Islam and the State in Indonesia

Subject ISLM20008 (2011)

Note: This is an archived Handbook entry from 2011.

Credit Points: 12.50
Level: 2 (Undergraduate)
Dates & Locations:

This subject is not offered in 2011.

Time Commitment: Contact Hours: A 1.5-hour lecture and a 1-hour tutorial per week
Total Time Commitment: 2.5 contact hours/week , 6.0 additional hours/week. Total of 8.5 hours per week.
Prerequisites: None.
Corequisites: None.
Recommended Background Knowledge: None.
Non Allowed Subjects: None.
Core Participation Requirements: For the purposes of considering request for Reasonable Adjustments under the disability Standards for Education (Cwth 2005), and Students Experiencing Academic Disadvantage Policy, academic requirements for this subject are articulated in the Subject Description, Subject Objectives, Generic Skills and Assessment Requirements of this entry.The University is dedicated to provide support to those with special requirements. Further details on the disability support scheme can be found at the Disability Liaison Unit website:


Dr Michael Ewing
Subject Overview:

This subject should enable students to understand the dynamic of political Islam in the present Indonesia. Students will also study the history of the Islamic movement during the colonial period and after independence in order to understand Islam as a political force within the wider context of domestic political and economic development, as well as the increasing role of Islam in the world. Students will study the changing value orientation of Muslim youth living in the cities, and the dynamic of the pesantren (the Islamic education institution) which exists mostly in rural Java.

  • gain an understanding of the dynamic of political Islam in the present Indonesia. This dynamic has something to do with the more general political and economic development in this country, as well as the increasing importance of Islam as a global political force;
  • be able to understand the increasing tension between the Muslim community and the modern state dominated by the military, as well as the increasing numbers of riots using the banner of Islam;
  • understand the history of the Islamic movement during the colonial period and after the independence will also be discussed while mainly concentrating on the current affairs of the political Islam.

A written test 2000 words, 45% (due mid-semester) , an essay 2000 words 45% (due during the exam period) and class participation 10% (throughout the semester).

Class attendance is required for this subject; if you do not attend a minimum of 75% of classes without an approved exemption you will not be eligible for a pass in this subject. Assessment submitted late without an approved extension will be penalised at 10% per day. In-class tasks missed without approval will not be marked. All pieces of written work must be submitted to pass this subject.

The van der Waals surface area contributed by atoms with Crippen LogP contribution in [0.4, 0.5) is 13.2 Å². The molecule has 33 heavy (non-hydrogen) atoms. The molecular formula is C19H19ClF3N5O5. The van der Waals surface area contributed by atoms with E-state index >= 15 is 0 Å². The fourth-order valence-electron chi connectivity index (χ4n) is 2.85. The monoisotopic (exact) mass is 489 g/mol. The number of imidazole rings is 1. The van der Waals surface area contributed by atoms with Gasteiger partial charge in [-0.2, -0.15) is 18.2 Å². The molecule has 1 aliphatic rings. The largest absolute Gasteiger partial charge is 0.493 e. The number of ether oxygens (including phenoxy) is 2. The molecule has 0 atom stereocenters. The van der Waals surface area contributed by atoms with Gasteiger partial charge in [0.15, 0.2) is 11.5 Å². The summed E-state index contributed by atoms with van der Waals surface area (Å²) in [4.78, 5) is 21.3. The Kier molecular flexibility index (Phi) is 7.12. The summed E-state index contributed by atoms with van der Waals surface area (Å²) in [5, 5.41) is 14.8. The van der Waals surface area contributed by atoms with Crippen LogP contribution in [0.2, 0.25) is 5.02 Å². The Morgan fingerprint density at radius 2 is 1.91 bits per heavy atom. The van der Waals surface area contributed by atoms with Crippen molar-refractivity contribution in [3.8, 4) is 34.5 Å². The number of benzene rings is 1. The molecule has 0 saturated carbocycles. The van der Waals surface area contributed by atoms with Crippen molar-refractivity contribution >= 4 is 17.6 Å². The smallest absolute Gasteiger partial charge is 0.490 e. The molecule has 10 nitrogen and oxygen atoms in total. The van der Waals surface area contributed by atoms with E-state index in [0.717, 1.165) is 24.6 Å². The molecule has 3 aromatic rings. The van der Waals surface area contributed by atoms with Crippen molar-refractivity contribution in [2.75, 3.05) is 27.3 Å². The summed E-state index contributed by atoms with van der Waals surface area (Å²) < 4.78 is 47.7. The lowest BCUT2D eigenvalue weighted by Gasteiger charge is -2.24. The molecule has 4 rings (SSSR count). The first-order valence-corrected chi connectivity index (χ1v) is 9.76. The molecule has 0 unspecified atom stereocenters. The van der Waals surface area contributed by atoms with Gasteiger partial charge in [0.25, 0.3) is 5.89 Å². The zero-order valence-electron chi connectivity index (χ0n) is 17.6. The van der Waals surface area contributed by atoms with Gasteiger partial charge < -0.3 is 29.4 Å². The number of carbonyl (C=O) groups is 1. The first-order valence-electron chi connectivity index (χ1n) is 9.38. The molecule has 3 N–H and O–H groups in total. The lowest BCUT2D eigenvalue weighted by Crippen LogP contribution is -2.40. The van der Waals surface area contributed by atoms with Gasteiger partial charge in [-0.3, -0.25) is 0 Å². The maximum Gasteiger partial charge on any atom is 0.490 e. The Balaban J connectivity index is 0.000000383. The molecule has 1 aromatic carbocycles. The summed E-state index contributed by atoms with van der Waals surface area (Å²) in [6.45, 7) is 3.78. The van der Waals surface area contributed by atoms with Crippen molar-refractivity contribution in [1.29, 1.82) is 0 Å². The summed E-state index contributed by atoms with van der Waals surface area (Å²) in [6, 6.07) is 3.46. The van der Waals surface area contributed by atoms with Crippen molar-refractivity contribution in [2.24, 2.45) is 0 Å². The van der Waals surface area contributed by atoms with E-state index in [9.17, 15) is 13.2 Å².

Prescribed Texts:

Materials supplied by the Institute.

    Recommended Texts:


    Breadth Options:

    This subject potentially can be taken as a breadth subject component for the following courses:

    You should visit learn more about breadth subjects and read the breadth requirements for your degree, and should discuss your choice with your student adviser, before deciding on your subjects.

    Fees Information: Subject EFTSL, Level, Discipline & Census Date
    Generic Skills:
    • acquire written communication skills through essay writing and seminar discussion;
    • show attention to detail through essay preparation and writing;
    • acquire time management and planning skills through managing and organising workloads for recommended reading, essay and assignment completion;
    • acquire public speaking skills through tutorial and seminar discussion and class presentations;
    • acquire research skills through competent use of the library, and other information sources and the definition of areas of inquiry and methods of research;
    • acquire critical thinking and analysis skills through recommended reading, essay writing and tutorial discussion, and by determining strength of an argument;
    • be able to think in theoretical terms through lectures, tutorial discussions, essay writing and engagement in the methodologies of the humanities and social sciences.
    Notes: Formerly available as 110-020 and 110-429. Students who have completed 110-020 and 110-429 are not eligible to enrol in this subject.
    Related Course(s): Diploma in Modern Languages (Indonesian)
    Related Majors/Minors/Specialisations: Asian Studies
    Asian Studies
    Asian Studies
    Islamic Studies
    Islamic Studies
    Socio-legal Studies Major

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